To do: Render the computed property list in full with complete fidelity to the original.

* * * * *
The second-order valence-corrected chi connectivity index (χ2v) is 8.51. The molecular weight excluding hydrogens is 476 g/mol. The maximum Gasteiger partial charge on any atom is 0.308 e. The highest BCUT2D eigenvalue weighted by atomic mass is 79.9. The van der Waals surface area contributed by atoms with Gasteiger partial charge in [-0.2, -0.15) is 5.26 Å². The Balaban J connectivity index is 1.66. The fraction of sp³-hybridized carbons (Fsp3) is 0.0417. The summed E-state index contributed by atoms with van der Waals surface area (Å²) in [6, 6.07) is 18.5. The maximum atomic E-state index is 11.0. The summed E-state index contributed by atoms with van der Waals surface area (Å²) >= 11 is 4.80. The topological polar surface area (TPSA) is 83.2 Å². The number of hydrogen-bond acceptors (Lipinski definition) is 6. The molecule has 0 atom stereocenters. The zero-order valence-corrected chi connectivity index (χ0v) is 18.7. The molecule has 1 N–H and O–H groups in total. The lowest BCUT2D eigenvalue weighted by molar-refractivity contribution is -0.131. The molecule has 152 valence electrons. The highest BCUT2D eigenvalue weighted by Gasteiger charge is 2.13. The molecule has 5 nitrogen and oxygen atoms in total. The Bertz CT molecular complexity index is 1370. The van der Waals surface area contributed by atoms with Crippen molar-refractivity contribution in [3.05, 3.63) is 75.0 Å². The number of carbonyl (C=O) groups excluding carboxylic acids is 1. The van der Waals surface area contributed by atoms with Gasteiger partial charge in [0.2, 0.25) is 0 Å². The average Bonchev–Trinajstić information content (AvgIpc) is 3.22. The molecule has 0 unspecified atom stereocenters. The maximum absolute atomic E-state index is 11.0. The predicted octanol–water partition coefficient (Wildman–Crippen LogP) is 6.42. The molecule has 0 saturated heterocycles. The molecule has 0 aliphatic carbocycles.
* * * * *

The second-order valence-corrected chi connectivity index (χ2v) is 8.51. The molecular weight excluding hydrogens is 476 g/mol. The maximum Gasteiger partial charge on any atom is 0.308 e. The highest BCUT2D eigenvalue weighted by atomic mass is 79.9. The van der Waals surface area contributed by atoms with Gasteiger partial charge in [-0.2, -0.15) is 5.26 Å². The Balaban J connectivity index is 1.66. The fraction of sp³-hybridized carbons (Fsp3) is 0.0417. The summed E-state index contributed by atoms with van der Waals surface area (Å²) in [6, 6.07) is 18.5. The maximum atomic E-state index is 11.0. The summed E-state index contributed by atoms with van der Waals surface area (Å²) >= 11 is 4.80. The topological polar surface area (TPSA) is 83.2 Å². The number of hydrogen-bond acceptors (Lipinski definition) is 6. The molecule has 0 atom stereocenters. The zero-order valence-corrected chi connectivity index (χ0v) is 18.7. The molecule has 1 N–H and O–H groups in total. The lowest BCUT2D eigenvalue weighted by molar-refractivity contribution is -0.131. The molecule has 152 valence electrons. The highest BCUT2D eigenvalue weighted by Gasteiger charge is 2.13. The molecule has 5 nitrogen and oxygen atoms in total. The Bertz CT molecular complexity index is 1370. The van der Waals surface area contributed by atoms with Crippen molar-refractivity contribution in [3.05, 3.63) is 75.0 Å². The number of carbonyl (C=O) groups excluding carboxylic acids is 1. The van der Waals surface area contributed by atoms with Gasteiger partial charge in [0.2, 0.25) is 0 Å². The average Bonchev–Trinajstić information content (AvgIpc) is 3.22. The molecule has 0 unspecified atom stereocenters. The maximum absolute atomic E-state index is 11.0. The predicted octanol–water partition coefficient (Wildman–Crippen LogP) is 6.42. The molecule has 0 saturated heterocycles. The molecule has 0 aliphatic carbocycles.